workingwithclient

Working With Clients

Being a project manager, one will meet types of clients, some are easy, some are not. I found that understanding (guessing) what client doesn’t like, is the most difficult thing. Especially when they can not address constructive opinion, he/she who prefer “I don’t like it, and I don’t know why I don’t”.

If lucky, is to meet a client that has already identified his/her needs, and would always ready to have an effective discussion with you, but the chance to meet this ‘more human’ client is slim.

I always agree with the quote “customers will always be the king”, no matter what. It has been three years, and being this “middle” position between client & our designer & programmer is still far from easy.

If I could group them, I think they will go like this:

Client From Heaven

  • Very polite and well mannered.
  • Trust & appreciate you.
  • Give very clear briefs and instructions.
  • Know what they like and don’t like.
  • They tend to approve everything.
  • Great communication.
  • Constructive remarks.
  • On time payment (and surprising bonus).

Heaven is not always heaven, especially when they have lost their trust. It would be a total loss. Be very careful with their trust.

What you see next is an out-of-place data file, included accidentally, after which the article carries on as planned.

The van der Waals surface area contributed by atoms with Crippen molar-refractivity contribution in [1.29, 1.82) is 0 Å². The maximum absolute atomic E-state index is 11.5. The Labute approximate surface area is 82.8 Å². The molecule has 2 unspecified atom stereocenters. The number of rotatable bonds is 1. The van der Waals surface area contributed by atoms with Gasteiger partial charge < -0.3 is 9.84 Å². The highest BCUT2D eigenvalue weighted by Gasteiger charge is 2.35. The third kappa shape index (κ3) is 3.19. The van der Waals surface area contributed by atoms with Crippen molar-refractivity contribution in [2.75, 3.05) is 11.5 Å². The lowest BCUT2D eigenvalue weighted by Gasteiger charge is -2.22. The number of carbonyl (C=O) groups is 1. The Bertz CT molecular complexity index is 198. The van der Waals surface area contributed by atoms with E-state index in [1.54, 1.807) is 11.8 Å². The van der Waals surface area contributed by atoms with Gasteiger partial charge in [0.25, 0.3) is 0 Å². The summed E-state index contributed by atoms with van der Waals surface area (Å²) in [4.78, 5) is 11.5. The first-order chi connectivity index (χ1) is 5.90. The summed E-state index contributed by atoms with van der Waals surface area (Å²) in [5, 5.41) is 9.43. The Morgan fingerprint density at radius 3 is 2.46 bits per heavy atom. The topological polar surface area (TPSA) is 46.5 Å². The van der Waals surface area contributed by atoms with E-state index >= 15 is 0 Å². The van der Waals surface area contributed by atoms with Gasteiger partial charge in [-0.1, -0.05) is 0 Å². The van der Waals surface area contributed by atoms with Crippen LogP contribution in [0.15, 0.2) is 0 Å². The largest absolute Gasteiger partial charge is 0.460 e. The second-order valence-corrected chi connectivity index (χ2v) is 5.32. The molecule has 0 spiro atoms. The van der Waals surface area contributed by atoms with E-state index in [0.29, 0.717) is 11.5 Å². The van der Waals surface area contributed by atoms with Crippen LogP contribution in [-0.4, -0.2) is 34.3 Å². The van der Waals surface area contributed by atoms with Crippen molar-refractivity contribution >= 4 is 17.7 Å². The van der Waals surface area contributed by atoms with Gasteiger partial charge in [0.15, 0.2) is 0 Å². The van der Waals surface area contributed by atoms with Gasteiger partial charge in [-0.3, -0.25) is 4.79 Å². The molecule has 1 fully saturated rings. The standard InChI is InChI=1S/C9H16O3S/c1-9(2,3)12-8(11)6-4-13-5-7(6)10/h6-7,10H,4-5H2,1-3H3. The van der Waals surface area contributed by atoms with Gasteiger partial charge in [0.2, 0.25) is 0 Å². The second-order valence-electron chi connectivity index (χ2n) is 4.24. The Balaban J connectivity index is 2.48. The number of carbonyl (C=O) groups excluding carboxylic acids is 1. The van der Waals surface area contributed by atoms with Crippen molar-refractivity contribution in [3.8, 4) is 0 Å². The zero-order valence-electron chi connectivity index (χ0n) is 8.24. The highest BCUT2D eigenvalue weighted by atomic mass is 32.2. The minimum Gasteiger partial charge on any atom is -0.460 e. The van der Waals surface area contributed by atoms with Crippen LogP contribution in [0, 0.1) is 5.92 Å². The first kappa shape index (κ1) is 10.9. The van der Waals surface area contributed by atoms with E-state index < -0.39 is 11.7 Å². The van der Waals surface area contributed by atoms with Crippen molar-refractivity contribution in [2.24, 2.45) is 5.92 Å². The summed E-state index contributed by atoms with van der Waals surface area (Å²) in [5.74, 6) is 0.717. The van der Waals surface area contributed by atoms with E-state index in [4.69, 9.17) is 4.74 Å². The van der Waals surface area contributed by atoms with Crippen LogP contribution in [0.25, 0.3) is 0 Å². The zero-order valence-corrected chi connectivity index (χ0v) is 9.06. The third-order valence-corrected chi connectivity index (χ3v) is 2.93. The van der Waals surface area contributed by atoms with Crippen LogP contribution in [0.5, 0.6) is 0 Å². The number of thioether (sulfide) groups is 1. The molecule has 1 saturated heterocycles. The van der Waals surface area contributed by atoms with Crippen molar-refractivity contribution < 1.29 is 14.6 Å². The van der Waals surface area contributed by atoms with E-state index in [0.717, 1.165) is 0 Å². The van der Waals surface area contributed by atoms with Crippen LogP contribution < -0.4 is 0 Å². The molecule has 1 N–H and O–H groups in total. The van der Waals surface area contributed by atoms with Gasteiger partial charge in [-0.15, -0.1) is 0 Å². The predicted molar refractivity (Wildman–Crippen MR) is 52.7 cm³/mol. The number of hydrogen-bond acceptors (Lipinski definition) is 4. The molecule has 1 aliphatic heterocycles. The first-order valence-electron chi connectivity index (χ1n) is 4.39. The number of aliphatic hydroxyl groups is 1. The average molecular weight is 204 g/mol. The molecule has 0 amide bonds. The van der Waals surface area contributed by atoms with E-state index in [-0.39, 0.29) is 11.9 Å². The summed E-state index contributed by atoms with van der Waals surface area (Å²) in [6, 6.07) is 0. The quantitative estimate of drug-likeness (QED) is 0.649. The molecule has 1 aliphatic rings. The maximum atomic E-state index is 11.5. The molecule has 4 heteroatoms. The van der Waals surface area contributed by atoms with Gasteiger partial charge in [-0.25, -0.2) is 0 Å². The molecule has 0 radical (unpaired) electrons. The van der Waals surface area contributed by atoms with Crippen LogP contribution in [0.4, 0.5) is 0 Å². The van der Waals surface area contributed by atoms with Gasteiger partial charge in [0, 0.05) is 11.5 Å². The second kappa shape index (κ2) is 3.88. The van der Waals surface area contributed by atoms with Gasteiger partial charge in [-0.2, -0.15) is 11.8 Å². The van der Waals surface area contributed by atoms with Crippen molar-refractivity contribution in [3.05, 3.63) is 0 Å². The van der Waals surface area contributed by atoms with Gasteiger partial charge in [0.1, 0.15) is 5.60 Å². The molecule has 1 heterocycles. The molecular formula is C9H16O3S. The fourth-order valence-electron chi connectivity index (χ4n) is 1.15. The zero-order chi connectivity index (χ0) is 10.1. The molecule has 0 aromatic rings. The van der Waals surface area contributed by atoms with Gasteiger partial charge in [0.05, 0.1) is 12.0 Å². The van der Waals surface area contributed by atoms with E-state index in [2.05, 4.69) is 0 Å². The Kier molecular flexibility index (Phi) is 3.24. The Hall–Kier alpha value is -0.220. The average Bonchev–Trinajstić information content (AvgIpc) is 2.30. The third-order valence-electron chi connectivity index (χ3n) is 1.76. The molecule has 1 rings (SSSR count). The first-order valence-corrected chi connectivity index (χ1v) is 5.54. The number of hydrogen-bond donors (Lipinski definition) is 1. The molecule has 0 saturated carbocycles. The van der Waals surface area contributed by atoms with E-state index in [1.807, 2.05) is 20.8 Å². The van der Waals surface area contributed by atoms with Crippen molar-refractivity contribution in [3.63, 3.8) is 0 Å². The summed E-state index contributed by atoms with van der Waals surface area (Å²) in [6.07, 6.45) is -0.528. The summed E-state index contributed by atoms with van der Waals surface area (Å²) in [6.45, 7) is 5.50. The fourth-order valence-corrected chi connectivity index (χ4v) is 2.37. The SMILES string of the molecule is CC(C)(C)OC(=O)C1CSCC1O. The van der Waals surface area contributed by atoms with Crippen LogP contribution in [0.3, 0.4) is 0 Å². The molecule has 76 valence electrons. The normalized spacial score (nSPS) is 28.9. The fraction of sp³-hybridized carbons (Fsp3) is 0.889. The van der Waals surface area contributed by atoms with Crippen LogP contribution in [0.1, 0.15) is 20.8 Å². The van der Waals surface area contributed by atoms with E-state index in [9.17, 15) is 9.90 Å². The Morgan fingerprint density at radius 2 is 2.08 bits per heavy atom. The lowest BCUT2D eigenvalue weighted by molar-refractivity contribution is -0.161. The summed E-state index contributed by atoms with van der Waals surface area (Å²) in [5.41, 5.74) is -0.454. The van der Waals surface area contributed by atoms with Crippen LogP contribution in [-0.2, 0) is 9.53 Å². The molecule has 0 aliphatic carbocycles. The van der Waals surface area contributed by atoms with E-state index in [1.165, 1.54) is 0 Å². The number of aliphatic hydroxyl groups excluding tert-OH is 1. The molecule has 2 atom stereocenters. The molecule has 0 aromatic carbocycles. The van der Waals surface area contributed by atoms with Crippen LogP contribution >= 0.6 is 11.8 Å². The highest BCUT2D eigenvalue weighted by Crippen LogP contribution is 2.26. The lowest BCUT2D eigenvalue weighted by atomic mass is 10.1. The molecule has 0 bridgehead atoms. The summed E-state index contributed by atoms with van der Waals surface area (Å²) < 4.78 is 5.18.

Normal Client

  • Doesn’t really understand the project & the technology behinds it.
  • Cautious.
  • Ask a lot.
  • Love one of your project, and ask if you can apply the same to his/her project.
  • Money-wise, they seem to ask for (very) low price.

Intense Client

Also known as Client from Hell. If there’s a problem in the project, they will bug you everyday (even twice a day). We can’t say they are talkative, but it’s their nature to be in total control for project progress, to finish it on time seriously. But the worst part is, they hand confusing brief/notes. They want the design to be cool, but can’t describe the “cool”. So most likely, we will be trapped in their artificial black hole in no time.

Worth to try:

  • Ask and force him/her to explain uncleared issues.
  • Communicate in email, so you can have the power to track everything.
  • Don’t start to work it until you satisfy with the brief.
  • Confirm about what they said.
  • Always report what you’re doing, and the project milestone.

In my personal experience, they love to be listened. Listen carefully and just give them exactly what they want, not we want (even if you strongly disagree it). Give more than they expected, could always win their heart. They will feel appreciated and we can gain their trust one step further.

There’s a thin line between heaven and hell, client from hell could be converted to client from heaven. Vice-versa.